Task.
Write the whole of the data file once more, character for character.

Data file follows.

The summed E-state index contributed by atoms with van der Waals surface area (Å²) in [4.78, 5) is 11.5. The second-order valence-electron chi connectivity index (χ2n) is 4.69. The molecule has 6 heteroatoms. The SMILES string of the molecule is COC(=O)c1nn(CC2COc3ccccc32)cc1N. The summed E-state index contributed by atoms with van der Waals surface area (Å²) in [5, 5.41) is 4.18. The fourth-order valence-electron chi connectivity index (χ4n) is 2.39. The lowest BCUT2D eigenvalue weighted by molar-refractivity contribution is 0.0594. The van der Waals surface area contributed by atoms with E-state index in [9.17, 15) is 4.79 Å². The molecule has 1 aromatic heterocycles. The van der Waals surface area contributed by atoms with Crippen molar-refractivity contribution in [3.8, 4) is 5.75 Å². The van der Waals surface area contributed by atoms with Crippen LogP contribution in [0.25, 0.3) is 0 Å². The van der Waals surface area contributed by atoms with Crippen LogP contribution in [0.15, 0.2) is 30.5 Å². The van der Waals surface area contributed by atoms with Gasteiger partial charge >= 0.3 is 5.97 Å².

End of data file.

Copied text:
The summed E-state index contributed by atoms with van der Waals surface area (Å²) in [4.78, 5) is 11.5. The second-order valence-electron chi connectivity index (χ2n) is 4.69. The molecule has 6 heteroatoms. The SMILES string of the molecule is COC(=O)c1nn(CC2COc3ccccc32)cc1N. The summed E-state index contributed by atoms with van der Waals surface area (Å²) in [5, 5.41) is 4.18. The fourth-order valence-electron chi connectivity index (χ4n) is 2.39. The lowest BCUT2D eigenvalue weighted by molar-refractivity contribution is 0.0594. The van der Waals surface area contributed by atoms with E-state index in [9.17, 15) is 4.79 Å². The molecule has 1 aromatic heterocycles. The van der Waals surface area contributed by atoms with Crippen molar-refractivity contribution in [3.8, 4) is 5.75 Å². The van der Waals surface area contributed by atoms with Crippen LogP contribution in [0.25, 0.3) is 0 Å². The van der Waals surface area contributed by atoms with Crippen LogP contribution in [0.15, 0.2) is 30.5 Å². The van der Waals surface area contributed by atoms with Gasteiger partial charge >= 0.3 is 5.97 Å².